The author of the said announcement of the US State Department noted that Iraq may become the main reason for these jihadist groups to attack the US. Should this happen, members of the LIFG and active civilians may be more than willing to serve their cause and become suicide bombers. Steward also noted that it is important to watch over the changes that may happen in Libya in the next few months as one late move can alert Jihadists and try their very best in attacking America when it is at its most vulnerable point.
At present, there is no definite implication that the Libyan Islamic Fighting Group is still mobilizing from the shadows and has already invaded America undetected. However, upon the announcement of the US government that the group is to be considered as a terrorist group, several important US Homeland Security policies would be applied to the group should any member be caught guilty in attacking the country.
The Homeland Security Act of 2002 would be one of the most binding policies of the US Government considering the scope and capacity of the said act in the problem of homeland security and possible terrorist threats in the region. In a summary written by Ritter and Ball for the Kirkpatrick and Lockhart Group (2003), the Homeland Security Act of 2002 was signed into law on November 25, 2002 in light of the recent events in 9/11. The goal of the policy is to defend the country and its citizens from the dangers of the new revolution. Through this particular act, the establishment of the Department of Homeland Security will combine 22 important agencies that deal with foreign affairs and immigration and serve as the main department that would handle in the judicial and legal aspect of how the country would accept foreign tourists, workers or new citizens. The Homeland Security Act of 2002 became active on January 24, 2003 and administered the creation of the DHS. By January 24, 2004, the 22 important agencies that must be included in the DHS have officially been merged to the DHS. The DHS has been set to do a couple of objectives upon its creation:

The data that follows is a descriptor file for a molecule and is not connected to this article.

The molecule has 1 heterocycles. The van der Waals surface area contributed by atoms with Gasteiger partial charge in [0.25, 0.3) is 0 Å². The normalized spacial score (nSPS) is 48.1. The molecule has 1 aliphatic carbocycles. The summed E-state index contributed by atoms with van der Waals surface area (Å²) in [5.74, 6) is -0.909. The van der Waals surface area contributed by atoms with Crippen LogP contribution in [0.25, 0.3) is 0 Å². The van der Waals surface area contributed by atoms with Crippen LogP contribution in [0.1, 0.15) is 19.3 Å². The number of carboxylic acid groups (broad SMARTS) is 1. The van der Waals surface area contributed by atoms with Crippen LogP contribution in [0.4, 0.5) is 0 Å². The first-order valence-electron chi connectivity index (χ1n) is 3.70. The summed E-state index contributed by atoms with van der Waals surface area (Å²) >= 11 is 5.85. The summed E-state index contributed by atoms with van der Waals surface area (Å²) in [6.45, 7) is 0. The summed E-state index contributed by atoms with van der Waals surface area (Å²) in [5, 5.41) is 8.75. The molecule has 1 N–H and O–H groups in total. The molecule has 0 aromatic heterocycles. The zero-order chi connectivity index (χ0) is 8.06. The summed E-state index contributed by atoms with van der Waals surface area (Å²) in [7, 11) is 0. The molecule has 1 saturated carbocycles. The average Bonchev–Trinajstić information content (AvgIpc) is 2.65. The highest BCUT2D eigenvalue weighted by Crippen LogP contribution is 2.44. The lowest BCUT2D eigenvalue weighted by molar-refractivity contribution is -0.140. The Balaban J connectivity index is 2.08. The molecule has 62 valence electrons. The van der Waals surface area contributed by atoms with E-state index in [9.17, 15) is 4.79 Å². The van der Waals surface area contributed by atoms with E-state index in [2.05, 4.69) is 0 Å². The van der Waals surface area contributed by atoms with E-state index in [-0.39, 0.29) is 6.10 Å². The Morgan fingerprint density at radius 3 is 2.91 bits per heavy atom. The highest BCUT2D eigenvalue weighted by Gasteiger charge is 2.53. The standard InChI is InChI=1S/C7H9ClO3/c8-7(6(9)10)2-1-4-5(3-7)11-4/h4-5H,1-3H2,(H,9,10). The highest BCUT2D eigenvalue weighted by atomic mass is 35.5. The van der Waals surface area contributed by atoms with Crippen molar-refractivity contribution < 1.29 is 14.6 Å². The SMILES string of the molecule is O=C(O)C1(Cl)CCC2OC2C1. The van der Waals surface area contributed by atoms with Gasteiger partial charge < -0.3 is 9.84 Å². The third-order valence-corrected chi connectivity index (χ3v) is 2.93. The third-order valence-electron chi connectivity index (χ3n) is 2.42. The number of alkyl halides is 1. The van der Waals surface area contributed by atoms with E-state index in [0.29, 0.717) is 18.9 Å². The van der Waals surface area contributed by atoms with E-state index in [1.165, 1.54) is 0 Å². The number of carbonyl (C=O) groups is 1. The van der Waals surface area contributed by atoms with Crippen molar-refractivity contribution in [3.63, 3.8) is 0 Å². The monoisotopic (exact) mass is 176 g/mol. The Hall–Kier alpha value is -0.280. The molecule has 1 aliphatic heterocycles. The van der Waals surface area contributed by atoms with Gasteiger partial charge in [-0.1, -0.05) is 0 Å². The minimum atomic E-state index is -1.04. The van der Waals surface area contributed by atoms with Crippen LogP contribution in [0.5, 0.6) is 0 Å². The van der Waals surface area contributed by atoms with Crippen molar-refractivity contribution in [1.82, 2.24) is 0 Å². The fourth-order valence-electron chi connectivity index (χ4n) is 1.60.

Prevent terrorist attacks within the country
Reduce the country’s vulnerability to terrorist attacks
Assist in recovering from domestic attacks and reducing the damages it may inflict in the country
Organize the operations of all 22 agencies that has been transferred to the department
Ensure the economic security without worrying of the effects done by the government's security efforts and programs.
The HSA also establishes seven functions that must be done by the department in addressing the problem of terrorism in the country.
Information analysis and infrastructure protection
Advancement of science and technology and procuring of newly developed items to support homeland security attempts
Border and transportation security
Emergency preparedness and response
Coordination with federal, state and local governments alongside private sectors in the issue of homeland security
Establish the National Homeland Security Council
Titles VII and VIII of the HSA outlines the capacity of the Act in maintaining the operation of all the institutions under the DHS and monitor each activity of these institutions. The two acts also maintain the coordination efforts of all the major institutions that work with the DHS in maintaining security of the country from possible threats. The rest of the titles of the HSA outline how could private corporations such as those who run major and minor transportation carriers such as airlines, trains and bus companies would be able to protect their pilots, crew and their passengers should there be a threat by a possible terrorist bomber on board. The Act also addresses how the government would be able to handle management and organization strategies to be implemented to the DHS and to the Act should it be amended.